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"All Possible Art": George Herbert's The Country Parson (review)
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The student of George Herbert seeking a sustained discussion of the poet's pastoral manual, A Priest to the Temple, or, The Country Parson has a modest bibliography to consult. To be sure, most critics of Herbert's poetry offer some incisive remarks on the prose work, and Herbert's biographers, Amy Charles and Cristina Malcolmson, have considered the book with due care. But there have been only a handful of studies devoted primarily to The Country Parson. Among these, two essays by Kristine A. Wolberg stand out as particularly substantial and influential. Hence the appearance of a full-length book on The Country Parson by Wolberg, extending and amplifying the argument of her 1989 essay in the John Donne Journal and its companion piece, which appeared in 2007 in the George Herbert Journal, is a cause for some celebration in the Herbert community.

All Possible Art takes its title from the first of those two essays, and from Herbert's remark in The Country Parson that a skilful preacher "procures attention by all possible art" (Works, p. 232). So it comes as no surprise that Wolberg's book extends and amplifies the argument of her 1989 essay and its 2007 companion piece. Wolberg sets out to show that Herbert's book is itself composed using "all possible art," that it is "so outstanding among other works of its type [Protestant pastoral manuals] to suggest that Herbert was artfully shaping the genre to some purpose" (p. 13). Specifically, she argues that in composing The Country Parson, Herbert recast what had been primarily a homiletic genre in the mode of Renaissance humanist courtesy books like Castiglione's Courtier and (especially) Stefano Guazzo's Civile Conversation. The book's merits are its lucidity, its overall persuasiveness, and its clarity of purpose. Its main shortcoming is a slight lack of ambition. Admirers of Wolberg's essays may well find themselves wishing she had gone further, extending her insights in new directions.

Chapter one, "Doctrine and Life in the Country Parson," proceeds "polemically," enumerating Herbert's departures from the models of pastoral instruction offered by his contemporaries. It opens with a brief reading of "The Windows," a poem Wolberg sees as "undercutting the power of doctrine . . . [while it] underscores the power of right living" (p. 18). The chapter proceeds to argue that this theme (a minor theme in The Temple) "is developed at length in . . . The Country Parson" (p. 18). Wolberg breaks down her discussion into a series of parallel binaries: The Country Parson, she argues, emphasizes the minister's external appearances over his inward experiences; it emphasizes life experience at the expense of doctrine; and it permits "good works" to "usurp the central role usually assigned to faith in Protestant thinking" (p. 14). In framing the theological issue this way, Wolberg aligns herself with commentators like Daniel Doerksen, Christopher Hodgkins, and Cristina Malcolmson, who characterize Herbert as a conforming early-Stuart Protestant who pursues the via media by recommending "strategies that cross party lines" (p. 14). Throughout the chapter Wolberg's reading of The Country Parson is perceptive and judicious.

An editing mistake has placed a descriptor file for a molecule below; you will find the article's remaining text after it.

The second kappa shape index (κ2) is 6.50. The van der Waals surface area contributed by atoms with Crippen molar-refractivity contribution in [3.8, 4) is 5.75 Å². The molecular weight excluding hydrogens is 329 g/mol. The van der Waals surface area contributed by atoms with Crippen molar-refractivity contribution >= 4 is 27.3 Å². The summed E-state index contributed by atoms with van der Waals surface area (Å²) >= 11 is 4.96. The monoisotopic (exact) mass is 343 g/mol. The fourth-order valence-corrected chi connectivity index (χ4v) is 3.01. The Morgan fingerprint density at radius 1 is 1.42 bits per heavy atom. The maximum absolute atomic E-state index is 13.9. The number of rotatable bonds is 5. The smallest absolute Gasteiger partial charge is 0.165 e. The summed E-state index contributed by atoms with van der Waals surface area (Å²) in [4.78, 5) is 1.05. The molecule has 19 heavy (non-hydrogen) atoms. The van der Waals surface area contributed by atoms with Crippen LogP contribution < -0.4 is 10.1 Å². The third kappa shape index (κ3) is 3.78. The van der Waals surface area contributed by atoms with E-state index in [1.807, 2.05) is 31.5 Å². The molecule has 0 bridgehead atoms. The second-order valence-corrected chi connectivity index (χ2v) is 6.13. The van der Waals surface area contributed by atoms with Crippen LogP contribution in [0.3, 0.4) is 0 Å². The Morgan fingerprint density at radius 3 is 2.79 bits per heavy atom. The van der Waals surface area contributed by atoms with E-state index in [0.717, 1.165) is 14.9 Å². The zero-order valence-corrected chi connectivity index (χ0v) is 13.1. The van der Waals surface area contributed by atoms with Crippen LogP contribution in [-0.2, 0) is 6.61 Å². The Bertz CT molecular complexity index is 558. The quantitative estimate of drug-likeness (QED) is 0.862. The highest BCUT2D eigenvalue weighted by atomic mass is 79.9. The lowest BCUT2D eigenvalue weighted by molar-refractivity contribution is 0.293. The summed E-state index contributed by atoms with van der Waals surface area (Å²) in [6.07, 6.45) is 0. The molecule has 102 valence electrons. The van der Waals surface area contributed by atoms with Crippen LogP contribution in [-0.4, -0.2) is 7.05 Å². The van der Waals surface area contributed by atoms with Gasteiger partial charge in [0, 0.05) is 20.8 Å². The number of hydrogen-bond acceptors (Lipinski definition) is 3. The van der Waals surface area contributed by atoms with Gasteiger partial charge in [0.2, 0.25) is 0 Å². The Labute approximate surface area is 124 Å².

Still there are points with which readers might be inclined to quibble. Many of Wolberg's conclusions depend on the space Herbert devotes to a topic (an important measure but not an entirely reliable one), and she sometimes dismisses points Herbert makes emphatically but briefly. In his chapter on "The Parson Praying," for example, Herbert devotes considerable space to the Parson's expressive gestures because they signify that he is "first . . . truly touched and amazed with the Majesty of God" (p. 231). In other words, Herbert insists, along with his Protestant contemporaries, on the priority of inward experience, even as his book concentrates on externals. An argument could certainly be made that these are pro forma gestures on Herbert's part, but Wolberg nowhere makes this argument explicitly. Wolberg might also be overstating her case on the dichotomy between doctrine and experience. Following the lead of R.T. Kendall, many commentators have pointed out the distinctly experiential (or in the early modern usage, "experimental") bias of seventeenth-century English Calvinism. It may well be that the characteristics Wolberg identifies in The Country Parson...

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